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Timber logging in the Pigeon River State Park in Northern Michigan is but one facet of Michigan’s nascent forestry industry that a group of academics, state officials and industry leaders hope to grow under the Michigan Forest Biomaterials Institute. Proponents of the initiative say Michigan is positioned to become a hub for developing new technologies for materials from the state’s forests. Timber logging in the Pigeon River State Park in Northern Michigan is but one facet of Michigan’s nascent forestry industry that a group of academics, state officials and industry leaders hope to grow under the Michigan Forest Biomaterials Institute. Proponents of the initiative say Michigan is positioned to become a hub for developing new technologies for materials from the state’s forests. Photo Courtesy of the Michigan Department of Natural Resources

Michigan Tech, MSU partner to drive development in state’s forestry industry

BY Sunday, June 12, 2016 03:29pm

A consortium of academics, government officials and industry leaders wants to refocus the state on wood products and create a hub for bio-materials produced from Michigan’s forests.

The Michigan Forest Biomaterials Institute was created in partnership between Houghton-based Michigan Technological University and Michigan State University in East Lansing. With the initiative, the members hope to create a statewide effort to establish manufacturing capabilities to produce, use and recycle wood products in innovative ways.

At the same time, stakeholders in the Biomaterials Institute are also busy drumming up support for Reforge, a program that spun out from the group that aims to solicit more funding from the state to support forestry research. The Reforge program would dedicate state dollars to specific research goals chosen in concert between the forestry industry and universities, said Rich Kobe, chair of the MSU Department of Forestry. 

“Things move fast and commerce is traded globally, and you need to be nimble,” Kobe said, citing the current slow process of obtaining funding for forestry-related research. “Funding under project Reforge would enable those faster responses as opposed to waiting a year after you submit a grant. Industry would set priorities on what their needs were, then researchers could put in proposals to meet those needs.”

Leaders of the Reforge project are targeting a $5 million investment from the state to begin the project, Kobe said.

“It’s a fairly small investment when you consider the overall contributions of the forest products industry in Michigan,” he said. 

Forest-related industries make up a $18 billion sector in Michigan and account for one out of every seven jobs in the state, said Bill O’Neill, natural resources deputy for the Michigan Department of Natural Resources.

In 2013, the state hosted the first Governor’s Forest Products Summit, where Gov. Rick Snyder challenged the industry to increase its economic contribution to $20 billion by 2018.

“Building on that economic foundation is really important,” O’Neill said. “From planting the trees to harvesting and refining, that all has great economic value and that value is spread across Michigan in rural economies and urban economies in every aspect of that wood process.”

Proponents of both the Biomaterials Institute and the Reforge program say that increasing the state’s forestry industry will drive myriad benefits to the Michigan economy.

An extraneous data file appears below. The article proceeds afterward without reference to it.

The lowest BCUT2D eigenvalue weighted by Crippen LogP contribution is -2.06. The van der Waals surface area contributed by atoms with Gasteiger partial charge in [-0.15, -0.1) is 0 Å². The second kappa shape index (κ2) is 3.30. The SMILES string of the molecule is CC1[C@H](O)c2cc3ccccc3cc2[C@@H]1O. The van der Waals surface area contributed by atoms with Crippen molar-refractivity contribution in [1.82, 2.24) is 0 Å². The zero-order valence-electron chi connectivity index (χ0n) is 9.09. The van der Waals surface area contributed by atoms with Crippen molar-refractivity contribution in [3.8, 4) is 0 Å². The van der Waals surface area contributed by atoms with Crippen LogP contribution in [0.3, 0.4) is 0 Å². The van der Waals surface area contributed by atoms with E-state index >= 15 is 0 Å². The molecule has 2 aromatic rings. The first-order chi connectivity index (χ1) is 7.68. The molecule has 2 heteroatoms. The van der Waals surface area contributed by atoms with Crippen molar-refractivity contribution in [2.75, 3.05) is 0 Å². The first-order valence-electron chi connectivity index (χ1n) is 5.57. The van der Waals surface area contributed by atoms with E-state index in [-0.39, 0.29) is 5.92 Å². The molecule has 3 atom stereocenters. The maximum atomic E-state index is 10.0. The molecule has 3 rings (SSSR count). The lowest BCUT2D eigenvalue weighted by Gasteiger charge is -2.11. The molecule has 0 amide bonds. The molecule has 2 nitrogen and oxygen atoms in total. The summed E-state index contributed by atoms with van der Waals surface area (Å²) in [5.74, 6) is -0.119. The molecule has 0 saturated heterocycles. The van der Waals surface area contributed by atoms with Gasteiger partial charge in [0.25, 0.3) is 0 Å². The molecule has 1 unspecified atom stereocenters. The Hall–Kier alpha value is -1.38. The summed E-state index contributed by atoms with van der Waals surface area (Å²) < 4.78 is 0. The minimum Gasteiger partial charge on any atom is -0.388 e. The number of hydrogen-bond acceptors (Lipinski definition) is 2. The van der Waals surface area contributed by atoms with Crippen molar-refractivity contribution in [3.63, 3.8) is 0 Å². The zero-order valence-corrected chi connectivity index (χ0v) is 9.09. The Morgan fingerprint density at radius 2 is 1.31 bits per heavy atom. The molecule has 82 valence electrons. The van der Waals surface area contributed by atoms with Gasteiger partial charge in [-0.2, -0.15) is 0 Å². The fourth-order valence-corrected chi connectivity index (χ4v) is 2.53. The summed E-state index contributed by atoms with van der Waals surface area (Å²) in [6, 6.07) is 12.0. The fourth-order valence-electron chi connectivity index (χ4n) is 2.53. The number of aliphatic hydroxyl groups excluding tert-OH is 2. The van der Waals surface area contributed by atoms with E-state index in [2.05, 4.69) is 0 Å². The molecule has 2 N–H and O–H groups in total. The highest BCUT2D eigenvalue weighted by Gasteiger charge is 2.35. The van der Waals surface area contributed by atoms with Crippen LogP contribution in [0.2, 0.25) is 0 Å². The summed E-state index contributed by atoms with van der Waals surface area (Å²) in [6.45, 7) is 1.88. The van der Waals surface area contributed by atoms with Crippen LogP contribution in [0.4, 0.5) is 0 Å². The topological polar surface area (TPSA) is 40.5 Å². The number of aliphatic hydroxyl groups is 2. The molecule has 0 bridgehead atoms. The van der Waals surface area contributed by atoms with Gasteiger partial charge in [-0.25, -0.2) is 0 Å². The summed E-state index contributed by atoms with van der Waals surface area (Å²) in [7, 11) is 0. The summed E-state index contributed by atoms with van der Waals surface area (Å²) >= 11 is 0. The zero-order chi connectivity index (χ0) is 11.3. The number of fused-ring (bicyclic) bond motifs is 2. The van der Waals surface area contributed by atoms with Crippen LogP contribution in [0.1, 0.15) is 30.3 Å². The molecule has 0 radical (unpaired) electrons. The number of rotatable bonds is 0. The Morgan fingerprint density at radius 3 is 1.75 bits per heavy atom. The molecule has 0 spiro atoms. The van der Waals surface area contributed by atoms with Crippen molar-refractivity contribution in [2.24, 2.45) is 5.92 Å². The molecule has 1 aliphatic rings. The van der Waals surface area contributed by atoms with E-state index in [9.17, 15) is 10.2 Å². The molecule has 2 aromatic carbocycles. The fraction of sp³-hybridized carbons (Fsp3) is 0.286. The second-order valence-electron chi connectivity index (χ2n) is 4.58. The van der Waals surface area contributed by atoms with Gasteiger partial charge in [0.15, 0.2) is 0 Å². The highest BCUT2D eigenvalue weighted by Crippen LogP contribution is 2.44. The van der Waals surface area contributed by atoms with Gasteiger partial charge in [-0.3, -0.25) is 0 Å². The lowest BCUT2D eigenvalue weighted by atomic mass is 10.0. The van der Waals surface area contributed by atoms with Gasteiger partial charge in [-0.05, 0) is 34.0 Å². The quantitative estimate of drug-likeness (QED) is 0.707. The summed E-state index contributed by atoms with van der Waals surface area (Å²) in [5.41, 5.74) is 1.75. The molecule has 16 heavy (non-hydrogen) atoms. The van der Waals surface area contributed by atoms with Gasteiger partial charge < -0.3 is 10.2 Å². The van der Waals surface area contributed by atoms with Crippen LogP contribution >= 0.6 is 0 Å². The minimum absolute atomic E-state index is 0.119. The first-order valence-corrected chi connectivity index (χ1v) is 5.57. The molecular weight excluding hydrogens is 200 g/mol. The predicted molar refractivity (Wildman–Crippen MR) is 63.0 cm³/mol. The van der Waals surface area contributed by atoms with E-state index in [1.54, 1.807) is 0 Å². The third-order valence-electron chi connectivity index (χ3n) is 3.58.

For one, building a strong and innovative forestry industry could be used as an economic development tool to buoy rural areas such as Lake County that struggle with poverty and unemployment, O’Neill said. The unemployment rate in Lake County, situated about 70 miles north of Grand Rapids, reached 8.4 percent in March 2016, compared to 3.3 percent unemployment in Kent County, according to data from the U.S. Bureau of Labor Statistics.

The Newaygo County Economic Development Office is currently examining a potential partnership with the Biomaterials Institute and Reforge to bolster the forestry industry in the region, said Mark Guzniczak, the business development coordinator in Newaygo County for The Right Place Inc.

“We’re in the early stages of exploring the forestry industry itself,” Guzniczak said. “If you look at this county and other counties around here, there’s a huge inventory of raw materials, but we’re in such an early stage.” 

NCEDO has yet to initiate formal talks with the Biomaterials Institute, Guzniczak said.

Beyond the economic development potential of the forestry industry, sources say more research dollars could put Michigan on the cutting edge for forest-material technology and help companies manufacture new products out of wood.

For example, the Biomaterials Institute is currently working on initial talks to build a 10-story or higher wood building in Grand Rapids, said Mark Rudnicki, a professor of practice in forest biomaterials at Michigan Tech, who helps lead the Biomaterials Institute. 

Tall wood structures are primarily made of cross-laminated timber, an engineered wood product that can be used in place of concrete and steel, he said. The building would still use steel and concrete in key structural locations and include a non-flammable outer skin. 

The Biomaterials Institute and the Reforge program have also garnered interest among members of the automotive industry who are developing technologies to create bio-based carbon fiber to be used in lightweight vehicle applications, Rudnicki said. 

“We see this in places in Sweden where they are already developing these products,” he said. “We don’t want to fall behind in the world. We want to be right at the top technologically and getting the most value from our trees.” 

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